A hospital trust has been placed into special measures after it emerged that more than 100 cases of alleged poor care are to be reviewed.
NHS Improvement confirmed on Thursday that Shrewsbury and Telford Hospital NHS Trust has been placed into special measures following recommendations from the Care Quality Commission (CQC).
Ian Dalton, chief executive of NHS Improvement, said: “While Shrewsbury and Telford Hospital NHS Trust has been working through its many challenges, it is important that the trust is able to deliver the high-quality care that patients deserve.
“The time is right to ramp up our help by placing the trust in special measures.
“We know that the trust welcomes this decision and shares our commitment to turn around its performance and quality concerns for the benefit of patients and the wider community.”
The CQC said last month that it was taking action at the trust following inspections at its maternity and emergency departments.
While its inspection report is still awaiting publication, the CQC said earlier on Thursday that it was “anticipated” it would be placed into special measures.
Its chief inspector of hospitals, Professor Ted Baker, said: “Our inspection report on Shrewsbury and Telford NHS Hospital NHS Trust is currently with the trust for factual accuracy checks and we will be publishing it as soon as this process has been completed.
“Today I wrote to the chief executive of NHS Improvement to say that I anticipated that I would be making a formal recommendation of special measures upon publication of the report.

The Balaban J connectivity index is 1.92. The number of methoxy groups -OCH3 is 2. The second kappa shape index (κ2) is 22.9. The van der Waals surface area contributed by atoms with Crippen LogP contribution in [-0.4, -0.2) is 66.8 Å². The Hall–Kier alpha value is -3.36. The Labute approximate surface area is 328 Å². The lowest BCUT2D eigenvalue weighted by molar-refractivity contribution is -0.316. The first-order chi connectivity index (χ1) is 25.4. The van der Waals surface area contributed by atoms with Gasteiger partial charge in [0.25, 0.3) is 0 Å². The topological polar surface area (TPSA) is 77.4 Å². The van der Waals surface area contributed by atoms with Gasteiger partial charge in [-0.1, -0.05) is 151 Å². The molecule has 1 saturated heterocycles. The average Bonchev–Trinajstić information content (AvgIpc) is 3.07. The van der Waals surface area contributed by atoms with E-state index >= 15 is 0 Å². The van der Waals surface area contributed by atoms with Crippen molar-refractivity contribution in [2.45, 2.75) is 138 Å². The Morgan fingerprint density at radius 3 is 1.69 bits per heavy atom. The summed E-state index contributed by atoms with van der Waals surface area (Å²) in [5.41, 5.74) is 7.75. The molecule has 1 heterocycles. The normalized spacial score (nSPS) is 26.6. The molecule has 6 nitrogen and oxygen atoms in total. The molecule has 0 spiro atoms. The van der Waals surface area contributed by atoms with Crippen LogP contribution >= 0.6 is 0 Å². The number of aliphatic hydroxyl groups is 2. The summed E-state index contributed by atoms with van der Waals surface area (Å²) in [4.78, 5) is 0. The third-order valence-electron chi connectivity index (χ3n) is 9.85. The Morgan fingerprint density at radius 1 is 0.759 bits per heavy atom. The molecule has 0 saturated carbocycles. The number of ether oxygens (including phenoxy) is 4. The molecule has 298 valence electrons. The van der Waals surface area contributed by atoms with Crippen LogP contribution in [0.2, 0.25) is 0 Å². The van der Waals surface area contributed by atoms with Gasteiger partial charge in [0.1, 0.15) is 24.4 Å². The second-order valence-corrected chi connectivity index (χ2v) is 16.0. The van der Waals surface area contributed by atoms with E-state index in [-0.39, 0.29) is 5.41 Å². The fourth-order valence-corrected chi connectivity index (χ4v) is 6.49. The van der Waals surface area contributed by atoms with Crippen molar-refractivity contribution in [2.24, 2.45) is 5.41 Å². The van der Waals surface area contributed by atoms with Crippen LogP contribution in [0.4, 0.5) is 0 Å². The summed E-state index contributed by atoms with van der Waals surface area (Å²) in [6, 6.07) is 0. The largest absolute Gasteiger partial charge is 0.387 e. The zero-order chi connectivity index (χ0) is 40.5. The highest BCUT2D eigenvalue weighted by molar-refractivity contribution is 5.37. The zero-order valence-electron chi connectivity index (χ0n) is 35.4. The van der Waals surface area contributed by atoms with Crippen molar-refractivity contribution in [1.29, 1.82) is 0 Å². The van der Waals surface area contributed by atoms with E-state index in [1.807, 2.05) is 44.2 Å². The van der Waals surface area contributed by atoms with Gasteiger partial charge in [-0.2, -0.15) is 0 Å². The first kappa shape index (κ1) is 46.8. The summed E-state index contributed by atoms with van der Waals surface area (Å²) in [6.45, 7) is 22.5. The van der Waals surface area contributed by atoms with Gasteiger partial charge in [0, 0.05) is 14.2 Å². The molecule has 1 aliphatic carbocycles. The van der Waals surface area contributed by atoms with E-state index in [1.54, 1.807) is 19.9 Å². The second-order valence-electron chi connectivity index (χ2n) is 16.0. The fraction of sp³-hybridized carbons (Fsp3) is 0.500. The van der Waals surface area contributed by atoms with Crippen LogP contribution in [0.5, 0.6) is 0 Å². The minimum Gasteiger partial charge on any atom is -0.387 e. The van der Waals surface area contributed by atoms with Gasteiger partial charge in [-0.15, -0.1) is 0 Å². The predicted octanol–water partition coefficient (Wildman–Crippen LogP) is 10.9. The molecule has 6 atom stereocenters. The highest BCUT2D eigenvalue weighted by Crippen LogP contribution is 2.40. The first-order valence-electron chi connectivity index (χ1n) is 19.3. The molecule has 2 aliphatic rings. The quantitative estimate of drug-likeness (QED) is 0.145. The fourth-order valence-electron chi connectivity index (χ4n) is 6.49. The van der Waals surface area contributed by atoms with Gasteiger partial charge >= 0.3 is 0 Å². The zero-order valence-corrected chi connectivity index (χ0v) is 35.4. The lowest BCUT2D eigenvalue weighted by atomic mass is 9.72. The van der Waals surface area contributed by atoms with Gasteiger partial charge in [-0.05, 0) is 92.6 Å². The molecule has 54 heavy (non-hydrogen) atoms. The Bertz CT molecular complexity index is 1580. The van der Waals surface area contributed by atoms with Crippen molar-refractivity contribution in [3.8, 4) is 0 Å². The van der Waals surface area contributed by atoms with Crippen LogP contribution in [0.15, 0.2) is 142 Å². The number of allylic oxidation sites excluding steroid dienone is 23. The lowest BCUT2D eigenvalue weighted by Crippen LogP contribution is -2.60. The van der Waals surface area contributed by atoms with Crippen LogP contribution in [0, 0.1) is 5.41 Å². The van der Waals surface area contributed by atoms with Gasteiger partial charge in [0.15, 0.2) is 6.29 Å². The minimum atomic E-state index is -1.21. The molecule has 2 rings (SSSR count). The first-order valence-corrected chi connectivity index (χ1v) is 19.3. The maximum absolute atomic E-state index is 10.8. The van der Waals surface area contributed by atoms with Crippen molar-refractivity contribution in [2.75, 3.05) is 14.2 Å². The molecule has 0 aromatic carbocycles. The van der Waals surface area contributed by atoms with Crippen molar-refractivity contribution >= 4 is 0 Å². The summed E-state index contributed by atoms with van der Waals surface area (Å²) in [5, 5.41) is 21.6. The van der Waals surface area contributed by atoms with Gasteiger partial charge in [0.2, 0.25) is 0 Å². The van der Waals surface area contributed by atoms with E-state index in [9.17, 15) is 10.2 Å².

“I believe there is sufficient evidence that the trust will not be able to make all the necessary improvements in the quality of their services without external support and I asked NHS Improvement to put in place all necessary support without delay.”
The CQC previously said unannounced inspections of some services at the Princess Royal Hospital and Royal Shrewsbury Hospital had led to concerns about its reduced foetal movements guidelines at its maternity services.
Such guidelines direct clinicians on how to care for pregnant women whose babies have reduced their movements, which is sometimes a sign that a baby is unwell.
Inspectors also raised concerns about the trust’s urgent and emergency care, particularly with regard to the treatment and recognition of sepsis – a potentially life-threatening complication of infection.
Conditions placed on the trust include weekly reporting on the action it is taking “to ensure the system in place for clinical management of patients using midwifery services at The Princess Royal and Royal Shrewsbury Hospitals is effective”, the CQC previously said in a statement.
A similar requirement has also been placed upon its urgent and emergency care services.
Senior midwife Donna Ockenden was appointed last year to review 23 cases of alleged poor maternity care at the trust.